Plastic debris dispersed into the environment provide a substrate for microbial colonization, constituting a new human-made ecosystem called "plastisphere", and altering the microbial species distribution in aquatic, coastal and benthic ecosystems. The study aims at exploring the interaction among microplastics (MPs) made of different polymers, a persistent organic contaminant (polychlorinated biphenyls, PCBs), and the environmental microbial communities, in an anoxic marine sediment. Plastic pellets were incubated in the field in a salt marsh anoxic sediment, to observe the stages of plastisphere formation, by quantitative PCR and 16S rRNA gene sequencing, and PCB dechlorination activity on the MPs surface. Microbes from the sediment rapidly colonized the different microplastics types, with PVC recruiting a peculiar community enriched in sulfate-reducing bacteria. The composition of the plastisphere varied along the 1-year incubation possibly in response either to warmer temperatures in spring-summer or to microhabitat's changes due to the progressive plastic surface weathering. Even if PCB contaminated MPs were able to recruit potentially dehalogenating taxa, actual dechlorination was not detectable after 1 year. This suggests that the concentration of potentially dehalorespiring bacteria in the natural environment could be too low for the onset of the dechlorination process on MP-sorbed contaminants. Our study, which is among very few available longitudinally exploring the plastisphere composition in an anoxic sediment context, is the first exploring the fate and possible biodegradation of persistent organic pollutants sorbed on MPs reaching the seafloor.

Bacterial colonization dynamics of different microplastic types in an anoxic salt marsh sediment and impact of adsorbed polychlorinated biphenyls on the plastisphere

Rosato, Antonella;Barone, Monica
Co-primo
;
Negroni, Andrea;Brigidi, Patrizia;Fava, Fabio;Biagi, Elena;Candela, Marco;Zanaroli, Giulio
2022

Abstract

Plastic debris dispersed into the environment provide a substrate for microbial colonization, constituting a new human-made ecosystem called "plastisphere", and altering the microbial species distribution in aquatic, coastal and benthic ecosystems. The study aims at exploring the interaction among microplastics (MPs) made of different polymers, a persistent organic contaminant (polychlorinated biphenyls, PCBs), and the environmental microbial communities, in an anoxic marine sediment. Plastic pellets were incubated in the field in a salt marsh anoxic sediment, to observe the stages of plastisphere formation, by quantitative PCR and 16S rRNA gene sequencing, and PCB dechlorination activity on the MPs surface. Microbes from the sediment rapidly colonized the different microplastics types, with PVC recruiting a peculiar community enriched in sulfate-reducing bacteria. The composition of the plastisphere varied along the 1-year incubation possibly in response either to warmer temperatures in spring-summer or to microhabitat's changes due to the progressive plastic surface weathering. Even if PCB contaminated MPs were able to recruit potentially dehalogenating taxa, actual dechlorination was not detectable after 1 year. This suggests that the concentration of potentially dehalorespiring bacteria in the natural environment could be too low for the onset of the dechlorination process on MP-sorbed contaminants. Our study, which is among very few available longitudinally exploring the plastisphere composition in an anoxic sediment context, is the first exploring the fate and possible biodegradation of persistent organic pollutants sorbed on MPs reaching the seafloor.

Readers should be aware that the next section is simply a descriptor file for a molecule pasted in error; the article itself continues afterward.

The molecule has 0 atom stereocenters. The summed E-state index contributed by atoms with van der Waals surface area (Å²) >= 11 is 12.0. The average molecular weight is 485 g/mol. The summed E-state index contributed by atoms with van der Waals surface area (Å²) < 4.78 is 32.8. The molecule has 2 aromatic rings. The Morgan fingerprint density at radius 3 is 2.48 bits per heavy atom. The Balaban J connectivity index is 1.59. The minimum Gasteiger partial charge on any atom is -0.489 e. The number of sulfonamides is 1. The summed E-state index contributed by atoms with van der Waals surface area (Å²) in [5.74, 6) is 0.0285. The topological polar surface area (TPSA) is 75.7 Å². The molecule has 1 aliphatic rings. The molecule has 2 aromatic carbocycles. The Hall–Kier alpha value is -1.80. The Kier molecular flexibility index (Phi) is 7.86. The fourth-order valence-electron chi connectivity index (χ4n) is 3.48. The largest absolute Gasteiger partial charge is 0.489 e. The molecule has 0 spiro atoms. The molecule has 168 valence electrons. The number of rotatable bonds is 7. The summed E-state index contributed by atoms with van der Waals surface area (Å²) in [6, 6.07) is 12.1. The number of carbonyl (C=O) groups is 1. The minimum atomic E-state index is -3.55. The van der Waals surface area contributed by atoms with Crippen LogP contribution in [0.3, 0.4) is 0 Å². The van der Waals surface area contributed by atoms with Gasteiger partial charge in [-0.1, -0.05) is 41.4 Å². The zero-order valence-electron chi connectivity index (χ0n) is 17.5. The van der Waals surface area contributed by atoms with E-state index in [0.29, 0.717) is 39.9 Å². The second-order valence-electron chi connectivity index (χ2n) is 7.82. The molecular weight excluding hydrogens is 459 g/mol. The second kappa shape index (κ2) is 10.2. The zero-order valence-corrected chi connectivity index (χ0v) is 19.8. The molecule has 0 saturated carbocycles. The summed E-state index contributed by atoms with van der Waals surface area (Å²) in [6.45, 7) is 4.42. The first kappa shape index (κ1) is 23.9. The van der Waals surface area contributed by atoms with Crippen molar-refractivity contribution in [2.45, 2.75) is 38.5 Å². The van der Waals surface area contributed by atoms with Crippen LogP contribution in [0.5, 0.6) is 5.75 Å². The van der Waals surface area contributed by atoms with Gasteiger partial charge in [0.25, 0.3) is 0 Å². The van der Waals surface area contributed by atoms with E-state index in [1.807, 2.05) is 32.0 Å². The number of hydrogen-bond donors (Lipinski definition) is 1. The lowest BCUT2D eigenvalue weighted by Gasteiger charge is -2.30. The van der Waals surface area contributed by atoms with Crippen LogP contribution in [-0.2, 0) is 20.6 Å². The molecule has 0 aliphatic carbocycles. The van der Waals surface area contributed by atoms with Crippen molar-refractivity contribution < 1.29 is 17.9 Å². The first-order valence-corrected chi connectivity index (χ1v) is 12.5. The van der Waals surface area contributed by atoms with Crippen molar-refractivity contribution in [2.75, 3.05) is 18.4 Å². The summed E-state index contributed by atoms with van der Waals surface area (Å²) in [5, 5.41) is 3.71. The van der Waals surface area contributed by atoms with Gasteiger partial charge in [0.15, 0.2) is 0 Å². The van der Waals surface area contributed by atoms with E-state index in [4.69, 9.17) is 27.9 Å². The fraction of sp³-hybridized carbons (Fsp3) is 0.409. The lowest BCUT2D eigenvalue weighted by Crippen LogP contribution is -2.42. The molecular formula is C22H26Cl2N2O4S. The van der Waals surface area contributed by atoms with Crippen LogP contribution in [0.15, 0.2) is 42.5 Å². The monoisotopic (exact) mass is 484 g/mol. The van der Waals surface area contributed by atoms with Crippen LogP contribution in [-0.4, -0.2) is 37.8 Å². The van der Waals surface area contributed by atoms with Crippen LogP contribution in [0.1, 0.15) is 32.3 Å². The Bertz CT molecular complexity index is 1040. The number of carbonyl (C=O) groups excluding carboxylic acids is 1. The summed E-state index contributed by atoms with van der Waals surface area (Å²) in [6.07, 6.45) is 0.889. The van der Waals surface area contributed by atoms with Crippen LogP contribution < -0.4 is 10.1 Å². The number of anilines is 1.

Rosato, Antonella; Barone, Monica; Negroni, Andrea; Brigidi, Patrizia; Fava, Fabio; Biagi, Elena; Candela, Marco; Zanaroli, Giulio
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Utilizza questo identificativo per citare o creare un link a questo documento: https://hdl.handle.net/11585/897566
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